Tag Archives: Prize

Israeli wins Nobel chemistry prize

By Jennifer Carpenter, Science reporter, BBC News

The Nobel prize for chemistry has gone to a single researcher for his discovery of the structure of quasi crystals. The new structural form was previously thought to be impossible and provoked controversy.

Daniel Shechtman, from Technion – Israel Institute of Technology in Haifa, will receive the entire 10m Swedish krona (£940,000) prize. ….

Read more → BBC

Knowledge as a national priority

by Waseem Altaf

A Jewish mother would like her son to be a scientist than to be the Head of a State. Karl Marx, Sigmund Freud and Albert Einstein were all Jews.45 Jews have won the Nobel prize in Physics so far. 28 received the Nobel prize for original contribution in the field of chemistry. 52 of the Nobel laureates in the field of physiology & medicine were Jewish by birth …

Read more → ViewPoint

In her novel “Aag Ka Darya”, a world class urdu writer, Qurattulain Haider, had raised questions about Partition and had rejected the two-nation theory

– The misfits of society

by Waseem Altaf

Qurattulain Haider, writer of the greatest urdu novel “Aag Ka Darya” had come to Pakistan in 1949. By then she had attained the stature of a world class writer. She joined the Press Information Department and served there for quite some time. In 1959 her greatest novel ‘Aag ka Darya’ was published. ‘Aag Ka Dariya’ raised important questions about Partition and rejected the two-nation theory. It was this more than anything else that made it impossible for her to continue in Pakistan, so she left for India and permanently settled there.

Sahir Ludhianvi, one of the finest romantic poets of Urdu language settled in Lahore in 1943 where he worked for a number of literary magazines. Everything was alright until after partition when his inflammatory writings (communist views and ideology) in the magazine Savera resulted in the issuing of a warrant for his arrest by the Government of Pakistan. In 1949 Sahir fled to India and never looked back.

Sajjad Zaheer, the renowned progressive writer Marxist thinker and revolutionary who came to Pakistan after partition, was implicated in Rawalpindi Conspiracy Case and was extradited to India in 1954.

Ustad Bade Ghulam Ali Khan was a Pakistani citizen, regarded as one of the greatest classical singers of the sub continent, was so disillusioned by the apathy shown towards him and his art that he applied for, and was granted a permanent Indian immigrant visa in 1957-58. He migrated to India and lived happily thereafter. All of the above lived a peaceful and prosperous life in India and were conferred numerous national awards by the Government of India.

Now let’s see the scene on the other side of Radcliff line.

Saadat Hassan Manto a renowned short story writer migrated to Pakistan after 1947. Here he was tried thrice for obscenity in his writings. Disheartened and financially broke he expired at the age of 42. In 2005, on his fiftieth death anniversary, the Government of Pakistan issued a commemorative postage stamp.

Zia Sarhadi the Marxist activist and a film director who gave us such memorable films as ‘Footpath’ and ‘Humlog’, was a celebrity in Bombay when he chose to migrate to Pakistan. ‘Rahguzar’, his first movie in this country, turned out to be the last that he ever directed. During General Ziaul Haq’s martial law, he was picked up by the army and kept in solitary confinement in terrible conditions. The charges against him were sedition and an inclination towards Marxism. On his release, he left the country to settle permanently in the UK and never came back.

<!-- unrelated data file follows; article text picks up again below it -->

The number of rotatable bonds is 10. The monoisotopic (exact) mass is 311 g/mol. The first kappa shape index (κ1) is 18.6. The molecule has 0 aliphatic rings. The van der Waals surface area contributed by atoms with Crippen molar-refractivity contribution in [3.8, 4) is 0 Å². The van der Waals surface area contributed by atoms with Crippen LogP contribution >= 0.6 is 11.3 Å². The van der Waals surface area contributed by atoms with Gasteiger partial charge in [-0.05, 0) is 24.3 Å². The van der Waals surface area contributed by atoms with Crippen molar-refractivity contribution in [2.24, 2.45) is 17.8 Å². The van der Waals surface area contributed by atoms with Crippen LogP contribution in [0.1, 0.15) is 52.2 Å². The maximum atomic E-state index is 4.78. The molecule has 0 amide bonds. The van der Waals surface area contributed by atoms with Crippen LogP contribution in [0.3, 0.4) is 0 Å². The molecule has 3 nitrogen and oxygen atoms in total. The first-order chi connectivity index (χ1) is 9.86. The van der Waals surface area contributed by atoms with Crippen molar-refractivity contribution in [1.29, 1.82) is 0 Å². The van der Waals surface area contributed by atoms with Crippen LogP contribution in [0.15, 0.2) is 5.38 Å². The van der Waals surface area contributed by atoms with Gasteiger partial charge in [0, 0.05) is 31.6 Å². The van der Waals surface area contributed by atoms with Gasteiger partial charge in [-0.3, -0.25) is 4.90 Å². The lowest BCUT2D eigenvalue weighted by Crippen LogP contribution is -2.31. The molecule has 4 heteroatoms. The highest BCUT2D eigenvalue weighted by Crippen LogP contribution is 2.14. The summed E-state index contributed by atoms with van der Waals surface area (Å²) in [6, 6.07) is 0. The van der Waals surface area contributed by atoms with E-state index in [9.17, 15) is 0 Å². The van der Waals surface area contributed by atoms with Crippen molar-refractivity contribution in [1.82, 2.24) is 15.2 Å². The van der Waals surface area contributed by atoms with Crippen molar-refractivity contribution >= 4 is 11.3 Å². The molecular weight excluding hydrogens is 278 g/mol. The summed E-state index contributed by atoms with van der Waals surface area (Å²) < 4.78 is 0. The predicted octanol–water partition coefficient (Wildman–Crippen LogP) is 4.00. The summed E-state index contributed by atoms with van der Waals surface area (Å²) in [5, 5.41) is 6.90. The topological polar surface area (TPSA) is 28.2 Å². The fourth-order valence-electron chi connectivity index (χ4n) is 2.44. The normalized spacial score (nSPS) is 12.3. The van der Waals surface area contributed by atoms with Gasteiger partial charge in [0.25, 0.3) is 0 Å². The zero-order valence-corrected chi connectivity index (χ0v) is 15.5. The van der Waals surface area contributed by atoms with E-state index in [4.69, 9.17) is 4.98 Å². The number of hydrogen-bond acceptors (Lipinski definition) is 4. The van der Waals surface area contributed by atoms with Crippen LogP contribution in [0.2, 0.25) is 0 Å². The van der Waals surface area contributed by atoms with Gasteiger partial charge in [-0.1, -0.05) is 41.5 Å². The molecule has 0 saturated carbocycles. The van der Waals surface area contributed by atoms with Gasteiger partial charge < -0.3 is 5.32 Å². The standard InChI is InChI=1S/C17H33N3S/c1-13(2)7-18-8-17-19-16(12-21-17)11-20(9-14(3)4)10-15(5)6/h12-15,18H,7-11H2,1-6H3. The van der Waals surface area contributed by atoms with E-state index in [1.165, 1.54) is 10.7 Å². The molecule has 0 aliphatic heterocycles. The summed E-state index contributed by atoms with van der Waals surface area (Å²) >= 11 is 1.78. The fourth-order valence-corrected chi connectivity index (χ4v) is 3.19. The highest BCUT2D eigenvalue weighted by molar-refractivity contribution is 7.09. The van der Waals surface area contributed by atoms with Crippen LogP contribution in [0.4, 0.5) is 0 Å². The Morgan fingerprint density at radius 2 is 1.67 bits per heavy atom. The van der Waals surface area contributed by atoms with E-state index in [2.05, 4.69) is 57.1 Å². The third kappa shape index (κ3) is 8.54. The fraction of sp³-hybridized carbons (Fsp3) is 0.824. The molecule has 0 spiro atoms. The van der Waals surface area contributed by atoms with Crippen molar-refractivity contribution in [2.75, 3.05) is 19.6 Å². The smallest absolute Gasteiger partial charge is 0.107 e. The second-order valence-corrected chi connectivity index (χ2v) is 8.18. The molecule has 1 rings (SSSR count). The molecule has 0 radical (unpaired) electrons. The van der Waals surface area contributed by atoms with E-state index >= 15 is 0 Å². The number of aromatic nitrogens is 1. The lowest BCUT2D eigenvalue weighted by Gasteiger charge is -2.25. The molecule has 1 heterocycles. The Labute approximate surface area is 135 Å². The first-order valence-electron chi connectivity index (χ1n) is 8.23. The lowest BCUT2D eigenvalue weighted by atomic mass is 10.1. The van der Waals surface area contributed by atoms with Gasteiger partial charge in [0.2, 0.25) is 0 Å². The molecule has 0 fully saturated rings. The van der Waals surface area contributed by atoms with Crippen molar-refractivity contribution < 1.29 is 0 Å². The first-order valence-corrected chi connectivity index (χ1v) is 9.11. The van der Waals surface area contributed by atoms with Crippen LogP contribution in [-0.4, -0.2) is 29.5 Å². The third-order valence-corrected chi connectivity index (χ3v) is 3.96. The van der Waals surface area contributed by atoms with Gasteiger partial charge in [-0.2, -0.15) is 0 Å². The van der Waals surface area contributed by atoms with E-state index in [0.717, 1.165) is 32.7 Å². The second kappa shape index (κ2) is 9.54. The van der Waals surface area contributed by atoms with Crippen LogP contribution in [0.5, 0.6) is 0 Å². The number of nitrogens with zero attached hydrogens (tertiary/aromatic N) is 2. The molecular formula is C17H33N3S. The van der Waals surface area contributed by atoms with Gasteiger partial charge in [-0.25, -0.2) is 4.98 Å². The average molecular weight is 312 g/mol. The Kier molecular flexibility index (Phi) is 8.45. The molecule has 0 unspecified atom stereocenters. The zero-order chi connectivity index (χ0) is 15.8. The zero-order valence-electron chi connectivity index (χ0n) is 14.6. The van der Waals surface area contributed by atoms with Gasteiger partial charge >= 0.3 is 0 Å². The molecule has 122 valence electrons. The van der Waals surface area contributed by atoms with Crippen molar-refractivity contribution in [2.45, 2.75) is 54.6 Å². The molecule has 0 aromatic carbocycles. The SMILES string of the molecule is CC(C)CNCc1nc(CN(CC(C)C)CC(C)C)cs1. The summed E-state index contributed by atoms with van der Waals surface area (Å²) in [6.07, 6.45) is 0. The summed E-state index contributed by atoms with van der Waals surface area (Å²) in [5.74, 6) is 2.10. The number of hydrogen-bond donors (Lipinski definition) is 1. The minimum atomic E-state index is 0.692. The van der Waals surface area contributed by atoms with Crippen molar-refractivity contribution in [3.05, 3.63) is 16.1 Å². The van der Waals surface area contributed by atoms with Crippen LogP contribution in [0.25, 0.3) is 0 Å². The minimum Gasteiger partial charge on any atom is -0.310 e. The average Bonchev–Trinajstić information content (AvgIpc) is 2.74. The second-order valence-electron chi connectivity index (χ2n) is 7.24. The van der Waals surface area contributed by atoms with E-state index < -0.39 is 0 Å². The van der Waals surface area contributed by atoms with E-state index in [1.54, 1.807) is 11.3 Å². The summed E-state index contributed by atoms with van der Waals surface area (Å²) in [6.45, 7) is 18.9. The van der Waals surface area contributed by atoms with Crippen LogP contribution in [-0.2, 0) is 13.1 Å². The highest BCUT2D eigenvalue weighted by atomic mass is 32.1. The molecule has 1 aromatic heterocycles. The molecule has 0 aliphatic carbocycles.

Faiz Ahmad Faiz, one of the greatest Urdu poets of the 20th century was arrested in 1951 under Safety Act and charged in the Rawalpindi Conspiracy case. Later he was jailed for more than four years.

Professor Abdussalam the internationally recognized Pakistani physicist was disowned by his own country due to his religious beliefs. He went to Italy and settled there. He could have been murdered in the holy land but was awarded the Nobel Prize in the West for his contribution in the field of theoretical physics. Meanwhile his tombstone at Rabwah (now Chenab Nagar) was disfigured under the supervision of a local magistrate. This was our way of paying tribute to the great scientist.

Rafiq Ghazanvi was one of sub-continent’s most attractive, capable and versatile artists. He was an actor, composer and singer. He composed music for a number of films in Bombay like Punarmilan, Laila majnu and Sikandar. After partition he came to Karachi where he was offered a petty job at Radio Pakistan. He later resigned and spent the rest of his life in seclusion. He died in Karachi in 1974.

Sheila Ramani was the heroine of Dev Anand’s ”taxi driver” and “fantoosh” released in the 50’s. She was a Sindhi and came to Karachi where her uncle Sheikh Latif was a producer. She played the lead in Pakistani film ”anokhi” which had the famous song ”gari ko chalana babu” However seeing little prospects of any cinematic activity at Karachi, she moved back to India.

Ustad Daman, the ‘simpleton’ Punjabi poet had flair of his own. Due to his unorthodox views, many a times he was sent behind bars. Pandit Jawaharlal Nehru offered him Indian citizenship which he refused. The reward he received here was the discovery of a bomb from his shabby house for which he was sent to jail by the populist leader Mr.Zulfiqar Ali Bhutto.

Had Mohammad Rafi the versatile of all male singers of the Indian sub-continent chosen to stay in Pakistan, what would have been his fate. A barber in the slums of Bilal Gunj in Lahore, while Dilip Kumar selling dry fruit in Qissa Khawani Bazaar, Peshawar.